Investment and pension planning when you remarry
Preparation is even more crucial the second time around
If you’re embarking on a second or subsequent marriage there are lots of important financial considerations to think about.
You’ve probably built up more assets and you might have children from previous relationships, making your circumstances more complicated than they were the first time around.
WHERE DO I START?
A good starting point is to discuss your existing investments, pensions, income and property. You should also explain to your partner any ongoing financial commitments from previous relationships, such as child maintenance.
Once everything is laid out on the table you can decide how to move forward with your money. Try to estimate what your dayto-day income and expenditure is likely to be and then agree on who will pay for what.
It’s important to discuss your long-term financial goals, such as saving for your children’s university fees and planning for retirement. This will influence how you invest as a couple.
SHOULD WE COMBINE OUR INVESTMENT ASSETS?
Deciding whether to manage your investments separately or amalgamate them can be difficult.
It will depend on factors such as whether the value of your assets is evenly split or not and your wider family circumstances.
Keeping assets separate will usually be the better option if there is a big age gap between you. In general, the level of risk someone can afford to take decreases as they get older and their investment time horizon shortens.
‘Time horizon is one of the crucial determinants of an appropriate investment strategy and so this becomes very relevant if there is a big age gap between the couple,’ says Charlie Musson, spokesperson for AJ Bell Youinvest.
‘If one person has a time horizon of 20 years and the other plans to access their money in two years, this is likely to have a significant impact on the way the money is invested.
‘As a result, where there is a significant age gap couples might decide to look at their investments separately so they
can adopt strategies to suit the differing needs of both parties.’
HOW DOES REMARRYING AFFECT MY PENSION?
Pension planning can become very complicated when there is more than one spouse and family to consider.
Fiona Tait, technical director at Intelligent Pensions, says if you have been divorced you might have given up some of your pension benefits to your ex-spouse as part of the financial settlement.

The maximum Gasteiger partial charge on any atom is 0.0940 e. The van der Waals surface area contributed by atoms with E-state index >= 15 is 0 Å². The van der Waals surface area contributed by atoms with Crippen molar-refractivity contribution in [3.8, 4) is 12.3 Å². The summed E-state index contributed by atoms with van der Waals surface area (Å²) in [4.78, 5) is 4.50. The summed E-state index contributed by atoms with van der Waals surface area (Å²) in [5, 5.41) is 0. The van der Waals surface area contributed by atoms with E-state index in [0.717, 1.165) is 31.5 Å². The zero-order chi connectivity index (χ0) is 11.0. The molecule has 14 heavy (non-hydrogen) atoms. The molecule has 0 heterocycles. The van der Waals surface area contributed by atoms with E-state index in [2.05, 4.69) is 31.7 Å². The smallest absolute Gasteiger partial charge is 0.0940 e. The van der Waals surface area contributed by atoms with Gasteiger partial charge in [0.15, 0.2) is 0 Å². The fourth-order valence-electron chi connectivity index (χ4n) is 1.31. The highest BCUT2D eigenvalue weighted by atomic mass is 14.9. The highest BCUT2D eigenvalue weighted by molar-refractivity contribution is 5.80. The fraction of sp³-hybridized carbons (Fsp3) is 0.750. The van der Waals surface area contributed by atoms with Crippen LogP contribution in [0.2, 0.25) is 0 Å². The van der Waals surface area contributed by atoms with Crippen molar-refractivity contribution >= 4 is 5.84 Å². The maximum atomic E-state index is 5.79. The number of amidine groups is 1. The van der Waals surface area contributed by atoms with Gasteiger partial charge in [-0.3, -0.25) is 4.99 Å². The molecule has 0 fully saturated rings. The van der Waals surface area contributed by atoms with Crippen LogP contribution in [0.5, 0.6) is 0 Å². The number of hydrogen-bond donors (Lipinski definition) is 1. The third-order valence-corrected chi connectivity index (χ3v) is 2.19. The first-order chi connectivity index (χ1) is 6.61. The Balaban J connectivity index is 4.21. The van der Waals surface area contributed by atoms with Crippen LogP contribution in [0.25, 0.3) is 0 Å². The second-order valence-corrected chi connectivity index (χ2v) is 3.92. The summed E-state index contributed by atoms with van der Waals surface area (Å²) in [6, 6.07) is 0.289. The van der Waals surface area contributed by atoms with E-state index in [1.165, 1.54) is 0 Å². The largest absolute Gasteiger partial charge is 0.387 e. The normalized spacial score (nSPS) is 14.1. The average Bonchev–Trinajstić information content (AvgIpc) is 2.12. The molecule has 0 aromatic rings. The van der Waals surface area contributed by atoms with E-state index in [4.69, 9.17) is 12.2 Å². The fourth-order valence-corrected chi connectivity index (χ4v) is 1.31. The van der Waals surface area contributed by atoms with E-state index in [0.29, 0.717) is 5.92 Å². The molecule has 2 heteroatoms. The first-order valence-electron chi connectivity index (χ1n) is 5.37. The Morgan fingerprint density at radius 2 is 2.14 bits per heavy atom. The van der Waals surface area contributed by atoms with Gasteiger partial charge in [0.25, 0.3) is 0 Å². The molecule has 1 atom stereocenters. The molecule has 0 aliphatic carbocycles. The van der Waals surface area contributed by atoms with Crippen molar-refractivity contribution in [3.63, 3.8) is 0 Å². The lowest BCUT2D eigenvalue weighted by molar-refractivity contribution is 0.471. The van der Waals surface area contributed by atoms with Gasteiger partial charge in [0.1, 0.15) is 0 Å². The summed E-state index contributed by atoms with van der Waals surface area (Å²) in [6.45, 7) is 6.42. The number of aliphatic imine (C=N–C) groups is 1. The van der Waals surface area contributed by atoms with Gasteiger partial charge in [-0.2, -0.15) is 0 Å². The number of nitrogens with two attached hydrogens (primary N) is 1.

It’s important to review your remaining pension and do what you can to replace the lost benefits. You should also ensure your pensions are working efficiently.
‘All of your financial assets, including pensions relating to previous employments, should have been assessed during the divorce process. Now may be a good time to consider whether you need to consolidate some or all of them within a single plan and whether your investment choices need to be reviewed,’ says Tait.
If you have a final salary scheme, check whether your new spouse is eligible to receive spouse’s benefits. The trustees of some schemes reduce the value or even disqualify a spouse from receiving death benefits for very recent marriages.
If your pensions are already in payment, analyse whether the decisions made are still appropriate to ensure you both have sustainable income to last for the rest of your lives.
Make sure you update your death benefit nomination form with the name of your new spouse. You can also choose whether you want your pension to go to your natural children or to both natural and step (or adopted) children.
PLANNING FOR THE WORST
If you’ve been through a divorce before, you’ll know how stressful the process is, particularly when it comes to sorting out finances and assets. Ensure you do all you can to avoid this stress a second time around.
Patrick Connolly, head of communications at Chase de Vere, suggests agreeing at the outset what will happen to your pensions, investments and property in the future and how your finances will be structured.
You might want to consider a pre-nuptial agreement setting out what you’d like to happen if the marriage breaks down. The agreements aren’t legally binding but they are seen as influential by the courts.
It is vital to get a new will, particularly if you have children from a previous relationship. When you remarry, any existing will you have becomes null and void.
Alex Brown, wealth management director at Mattioli Woods, says ensuring assets go to the right person on death is one of the biggest concerns among couples who have children and then remarry.
‘The natural concern is that leaving total assets to the surviving spouse could see their children subsequently cut out of future inheritance, but equally they don’t want to see their surviving spouse struggle due to half the wealth being directed straight to the children instead,’ says Brown.
One option is to place your inheritance in a trust. Trusts can be structured to distribute money to your spouse and children in the amounts you specify; ensuring everyone you care about is treated fairly.
DON’T FORGET TAX AND INSURANCE
When you remarry it’s worth reviewing your tax arrangements. You might be able to make use of the tax allowances given to married couples and move assets from one person to the other to reduce your tax bill.
It’s also important to ensure policies like life insurance are updated to show your new partner as the beneficiary.
ENSURING ASSETS GO TO THE RIGHT PERSON ON DEATH IS ONE OF THE BIGGEST CONCERNS AMONG COUPLES WHO HAVE CHILDREN AND THEN REMARRY’